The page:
Breezes, local winds caused by thermal activity, can strengthen, weaken, or otherwise modify a general wind. The interplay between the various winds and breezes is one of the things that make free flight so interesting. Since we don't have an engine to pull us out of trouble, we need to rely on understanding wind even more than ordinary aircraft pilots. Being able to understand wind patterns and exploit them well, feels like putting the pieces of a giant puzzle together. It is all part of preparing and understanding your flight. But of course there will be quite a few days when you are stuck with pieces that do not seem to fit together at all, no matter how you turn them. When in doubt, get out! If I would be able to understand and predict all winds, I would be making loads of money selling wind instead of getting pushed around by it.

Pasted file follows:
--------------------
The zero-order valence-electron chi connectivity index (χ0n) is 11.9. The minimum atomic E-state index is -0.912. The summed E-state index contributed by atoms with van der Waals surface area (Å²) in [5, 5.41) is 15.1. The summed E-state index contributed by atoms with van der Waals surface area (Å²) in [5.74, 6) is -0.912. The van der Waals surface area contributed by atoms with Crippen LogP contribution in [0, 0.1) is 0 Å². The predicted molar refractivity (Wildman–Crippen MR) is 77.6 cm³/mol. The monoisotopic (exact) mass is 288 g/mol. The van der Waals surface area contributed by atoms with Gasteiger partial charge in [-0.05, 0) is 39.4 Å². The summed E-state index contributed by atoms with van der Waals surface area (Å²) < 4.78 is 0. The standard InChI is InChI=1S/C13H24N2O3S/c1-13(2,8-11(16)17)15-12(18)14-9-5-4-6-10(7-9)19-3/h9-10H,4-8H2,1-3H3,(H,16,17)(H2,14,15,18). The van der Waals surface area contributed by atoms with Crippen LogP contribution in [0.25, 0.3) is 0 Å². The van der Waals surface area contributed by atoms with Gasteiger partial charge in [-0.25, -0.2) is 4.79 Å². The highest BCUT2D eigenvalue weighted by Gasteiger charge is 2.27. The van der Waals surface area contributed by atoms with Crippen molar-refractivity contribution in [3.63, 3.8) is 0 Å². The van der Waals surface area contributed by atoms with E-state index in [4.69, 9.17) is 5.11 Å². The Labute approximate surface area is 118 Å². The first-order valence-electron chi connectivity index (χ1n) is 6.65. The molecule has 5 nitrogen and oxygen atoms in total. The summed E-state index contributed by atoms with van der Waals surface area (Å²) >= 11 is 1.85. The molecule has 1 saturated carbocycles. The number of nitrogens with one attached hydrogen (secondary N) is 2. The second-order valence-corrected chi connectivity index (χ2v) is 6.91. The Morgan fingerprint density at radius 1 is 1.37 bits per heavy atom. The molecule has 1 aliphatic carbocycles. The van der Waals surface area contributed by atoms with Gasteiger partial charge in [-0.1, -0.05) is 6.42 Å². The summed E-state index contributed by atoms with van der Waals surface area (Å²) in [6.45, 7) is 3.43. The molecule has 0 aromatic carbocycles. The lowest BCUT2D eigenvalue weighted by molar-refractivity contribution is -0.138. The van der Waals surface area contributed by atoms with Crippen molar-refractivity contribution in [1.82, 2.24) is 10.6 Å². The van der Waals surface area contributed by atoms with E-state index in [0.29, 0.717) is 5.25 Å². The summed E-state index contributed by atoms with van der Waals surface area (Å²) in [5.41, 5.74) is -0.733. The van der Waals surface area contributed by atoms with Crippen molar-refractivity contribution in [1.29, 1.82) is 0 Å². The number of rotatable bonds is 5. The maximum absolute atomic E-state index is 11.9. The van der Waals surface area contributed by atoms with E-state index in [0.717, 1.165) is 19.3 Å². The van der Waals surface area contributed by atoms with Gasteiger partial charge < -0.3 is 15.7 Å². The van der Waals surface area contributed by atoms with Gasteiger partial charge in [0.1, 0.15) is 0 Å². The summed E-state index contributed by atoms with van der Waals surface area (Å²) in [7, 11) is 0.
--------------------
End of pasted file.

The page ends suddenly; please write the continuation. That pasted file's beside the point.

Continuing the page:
Wind direction and strength
Wind force and direction are leading parameters for planning your flight. A specific wind could make a trip easy, or (close to) impossible. A strong wind could turn an otherwise easy spot into a dangerously difficult one. Instruments such as an anemometer, GPS or 'balise météo' (broadcasting the maximum and average wind values observed every fifteen minutes or so, at 143,9875 MHz in the French Alps), can help you in assessing wind direction and strength. Be aware of their limitations though. These instruments might be very precise, but not necessarily very accurate. A GPS will tell the wind for where you are currently flying, not for where you like to go. And often you want to know the latter, when approaching a ridge from above for example.